2.4 DEP and electroporation

A 20 μm double pair of electrodes with a length of 5 mm was designed. The electrodes were positioned perpendicular to the channel, avoiding alignment steps and giving reliable bonding. The 10 μm gap between the electrodes resulted in the generation of an electric field above 1 kV cm−1 in the channel by applying low voltages of up to 20 V. A TTi TG120 function generator was used to apply the AC signal, plugged to the device with wires soldered to gold areas connected to the electrodes. An AC field with a sinusoidal waveform of between 100 kHz and 1 MHz was applied. Frequencies below 100 kHz were not used, to avoid electrohydrolysis and bubble formation. Optical and fluorescence imaging was performed in a Zeiss LSM 510 Meta Confocal Microscope, using either a Zeiss 63× oil emersion objective (1.4 NA) or a Zeiss 20× dry objective.

3. Results

The cells were observed to flow through the microfluidic channel without disruption, under a pressure gradient, in the absence of an electric field. On applying a field at 1 MHz frequency and 20 Vpp, isolated cells could be trapped by a positive dielectrophoretic force, bringing them into close contact with the microelectrodes. The dielectrophoretic force was sufficiently strong, so that it was possible to hold the cell against a microfluidic flow of up to 30 μl min−1 without bursting or visible disruption of the cell membrane (figure 1).

Figure 1

Schematic showing the saw-tooth gold electrodes (on a glass slide) positioned within the PDMS microchannels, and the bead bed for protein capture created by trapping microspheres with three approximately 25 μm PDMS pillars. Simple microchannels of depth approximately 50 μm and width approximately 100 μm were used, with two inlets (one for the cell suspension and one for introducing the microspheres and/or a buffer for flushing through the system) and a single outlet.

On reducing the frequency to 100 kHz, the trapped cells burst, releasing their cytoplasmic content into the microfluidic channel, as evidenced by the creation of a hemispherical diffusion front of GFP–actin. To determine the range of frequency and voltages at which these two different types of behaviour could be observed in our system, the cells were flowed continuously through the device. The field strength and frequency were varied while visually monitoring the cell behaviour by transmitted light microscopy. Time-lapse videos were recorded of the different types of behaviour observed. Figure 2a shows the regions in which the cells were trapped but not lysed, trapped and subsequently lysed after several seconds, and where cell lysis was immediate but no trapping was observed. Figure 2b,c shows transmitted light images of the trapping and lysis of a single cell.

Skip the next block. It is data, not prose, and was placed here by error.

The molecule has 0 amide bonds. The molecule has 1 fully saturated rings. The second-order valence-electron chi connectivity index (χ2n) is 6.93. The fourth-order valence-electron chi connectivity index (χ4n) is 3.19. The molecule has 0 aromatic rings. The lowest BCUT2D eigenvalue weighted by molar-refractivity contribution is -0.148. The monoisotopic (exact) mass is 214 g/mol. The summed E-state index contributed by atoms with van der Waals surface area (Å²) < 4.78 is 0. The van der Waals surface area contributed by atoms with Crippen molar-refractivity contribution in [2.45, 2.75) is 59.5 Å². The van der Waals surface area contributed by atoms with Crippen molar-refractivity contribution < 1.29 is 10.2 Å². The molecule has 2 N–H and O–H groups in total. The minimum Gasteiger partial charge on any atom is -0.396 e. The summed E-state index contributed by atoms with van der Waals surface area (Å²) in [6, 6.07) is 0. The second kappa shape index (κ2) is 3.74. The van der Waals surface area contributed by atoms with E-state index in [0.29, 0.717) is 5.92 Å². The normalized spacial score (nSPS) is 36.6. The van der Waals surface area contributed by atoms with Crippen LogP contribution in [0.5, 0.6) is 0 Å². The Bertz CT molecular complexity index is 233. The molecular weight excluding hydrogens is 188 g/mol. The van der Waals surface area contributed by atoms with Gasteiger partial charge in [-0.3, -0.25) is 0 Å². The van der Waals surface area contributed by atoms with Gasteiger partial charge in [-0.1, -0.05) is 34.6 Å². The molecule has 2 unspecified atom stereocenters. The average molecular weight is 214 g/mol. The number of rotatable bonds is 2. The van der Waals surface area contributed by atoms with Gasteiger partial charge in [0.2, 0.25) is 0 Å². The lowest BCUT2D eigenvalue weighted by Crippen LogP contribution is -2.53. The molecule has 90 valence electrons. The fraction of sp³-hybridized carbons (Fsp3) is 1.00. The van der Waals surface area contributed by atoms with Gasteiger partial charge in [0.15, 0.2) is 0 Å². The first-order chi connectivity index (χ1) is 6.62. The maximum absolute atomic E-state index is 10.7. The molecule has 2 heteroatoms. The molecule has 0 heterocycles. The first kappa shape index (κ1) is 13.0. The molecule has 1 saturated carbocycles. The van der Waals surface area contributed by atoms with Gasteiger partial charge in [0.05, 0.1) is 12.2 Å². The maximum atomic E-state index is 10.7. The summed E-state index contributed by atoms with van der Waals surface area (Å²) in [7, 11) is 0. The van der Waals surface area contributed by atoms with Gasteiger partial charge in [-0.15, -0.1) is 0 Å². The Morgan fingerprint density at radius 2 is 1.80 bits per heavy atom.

Figure 2

(a) Graph showing regions of dielectrophoretic trapping (squares), trapping and lysis (triangles), immediate lysis (circle) and unperturbed cell flow (diamonds) in the frequency–voltage plane. (b) A cell trapped between the electrodes by DEP at 1 MHz and 18 Vpp. (c) A cell burst after trapping at 1 MHz and 20 Vpp followed by electroporation and lysis at 500 kHz and 20 Vpp.

On closer observation of the process using fluorescence confocal microscopy (figure 3), electroporation was seen to first result in the cell becoming enlarged due to osmotic flow into the cytoplasm (figure 3b). After becoming enlarged the cell burst, releasing cellular content into the surrounding fluid (figure 3c). The fractured cell membrane and other cell debris were maintained between the electrodes (figure 3d), preventing blockage of the device and providing the potential for sensitive fluorescence detection of the single-cell content downstream (see video in electronic supplementary material).

Figure 3

Confocal micrographs showing the process of single-cell electroporation on the application of a 500 kHz, 20 Vpp pulsed electric field. (a(i)–d(i)) Fluorescence images excited at 488 nm and emission collected above 505 nm and (a(ii)–d(ii)) transmitted light images collected simultaneously.

4. Conclusions and future directions

We have designed and fabricated a microfluidic device for the efficient trapping and lysis of single cells. For a range of voltages and frequencies, we have shown that single cells can be trapped between saw-tooth electrodes by DEP and held against the flow, and that by then decreasing the frequency the cells could be lysed by electroporation. We have visualized by confocal fluorescence microscopy the release of the cell contents into the microchannel by observing the fluorescent pEGFP–β-actin construct, and demonstrated that the remaining cell debris can be retained between the electrodes by DEP after the cell contents have been released.

Such cell trapping and lysis devices can be combined with separation on a chip, where affinity capture seems an especially attractive proposition. Affinity capture by antibodies can isolate selected cellular components with high specificity and sensitivity making true single-cell analysis feasible. Antibodies can be used both for the capture of the released contents and for the detection of captured materials. For this the capturing antibodies need to be immobilized in a format compatible with microfluidic devices, such as microbeads. We are currently interfacing the microbead affinity columns with the electroporation device. In a pilot experiment, we have bound an anti-β-actin antibody to microbeads (10 μm diameter polymer microspheres), trapped the beads in the microchannel using a series of PDMS pillars and shown that the beads can be used to isolate GFP–β-actin from A431 cell lysates (figure 4). In this case detection was afforded by the intrinsic fluorescence of GFP. This proof of principle experiment demonstrates the potential of our method—the GFP could be substituted by a fluorescently labelled secondary antibody that reacts with an antigen of interest trapped on the microbeads.

Figure 4